Finance and Competitiveness Minister Luis de Guindos announced his plans in an interview, explaining that giving credit to SMEs is better for banks than financing big businesses.
The lower capital requirements of SMEs could help banks as they move to align themselves with the new Basel III voluntary regulatory standard on capital adequacy.
Under the new law, more companies with less than 250 employees could be defined as SMEs, according to Spanish daily El Heraldo de Aragon.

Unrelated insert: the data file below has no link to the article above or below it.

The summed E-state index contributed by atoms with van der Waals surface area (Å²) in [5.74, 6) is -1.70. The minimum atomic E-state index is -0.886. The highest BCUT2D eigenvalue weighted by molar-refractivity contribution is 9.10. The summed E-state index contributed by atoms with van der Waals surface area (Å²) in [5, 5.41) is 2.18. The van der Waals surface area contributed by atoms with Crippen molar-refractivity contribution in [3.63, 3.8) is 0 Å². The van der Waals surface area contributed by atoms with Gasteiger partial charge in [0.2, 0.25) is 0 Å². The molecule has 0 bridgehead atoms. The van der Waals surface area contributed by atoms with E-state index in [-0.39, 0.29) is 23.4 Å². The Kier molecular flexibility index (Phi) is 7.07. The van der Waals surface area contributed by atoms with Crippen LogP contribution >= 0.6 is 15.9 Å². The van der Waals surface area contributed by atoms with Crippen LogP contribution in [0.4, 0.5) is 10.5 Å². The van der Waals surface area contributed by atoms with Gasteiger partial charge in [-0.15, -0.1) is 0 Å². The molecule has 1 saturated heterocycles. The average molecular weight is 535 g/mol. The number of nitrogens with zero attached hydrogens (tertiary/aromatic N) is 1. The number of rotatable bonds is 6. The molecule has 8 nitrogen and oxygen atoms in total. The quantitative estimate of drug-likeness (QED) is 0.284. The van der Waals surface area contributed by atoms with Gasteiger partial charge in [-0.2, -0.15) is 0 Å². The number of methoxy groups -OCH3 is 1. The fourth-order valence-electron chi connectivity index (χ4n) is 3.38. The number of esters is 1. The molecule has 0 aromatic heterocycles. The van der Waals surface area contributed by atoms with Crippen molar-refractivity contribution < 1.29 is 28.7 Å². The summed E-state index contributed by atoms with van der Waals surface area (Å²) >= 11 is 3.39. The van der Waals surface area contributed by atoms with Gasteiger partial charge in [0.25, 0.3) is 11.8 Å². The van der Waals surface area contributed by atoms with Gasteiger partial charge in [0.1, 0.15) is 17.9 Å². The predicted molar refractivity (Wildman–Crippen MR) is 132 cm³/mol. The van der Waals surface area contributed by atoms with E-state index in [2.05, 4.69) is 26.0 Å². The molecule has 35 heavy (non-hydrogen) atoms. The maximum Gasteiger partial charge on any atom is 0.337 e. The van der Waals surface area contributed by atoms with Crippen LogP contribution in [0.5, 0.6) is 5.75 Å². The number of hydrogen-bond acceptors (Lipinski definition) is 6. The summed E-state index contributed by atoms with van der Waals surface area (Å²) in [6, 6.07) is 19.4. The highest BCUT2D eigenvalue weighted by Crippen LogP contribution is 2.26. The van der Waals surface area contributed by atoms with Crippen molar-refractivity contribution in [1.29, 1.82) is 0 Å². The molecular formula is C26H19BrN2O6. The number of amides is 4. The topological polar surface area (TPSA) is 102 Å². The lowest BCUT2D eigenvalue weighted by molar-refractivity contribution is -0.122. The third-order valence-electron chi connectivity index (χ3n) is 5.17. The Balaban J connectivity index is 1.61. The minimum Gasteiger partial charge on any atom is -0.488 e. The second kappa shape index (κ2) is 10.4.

But they will first have to meet a number of criteria set by the Bank of Spain, including turnover.
Businesses which turn over more than €50 million per year are currently prohibited from being defined as SMEs.
Small businesses are those with between 10 and 50 employees while medium are those with less than 250.
However, many companies with fewer than 250 workers are presently not considered as SMEs because of their balance sheets or turnovers.
The new legislation will include more of them, as well as prevent banks from unexpectedly stopping credit lines to SMEs that are up to date with their interest payments.
This aims to give companies time to find alternative sources of credit.
De Guindos insisted that Spain's banks were now solvent and that it was "time for the credit to flow."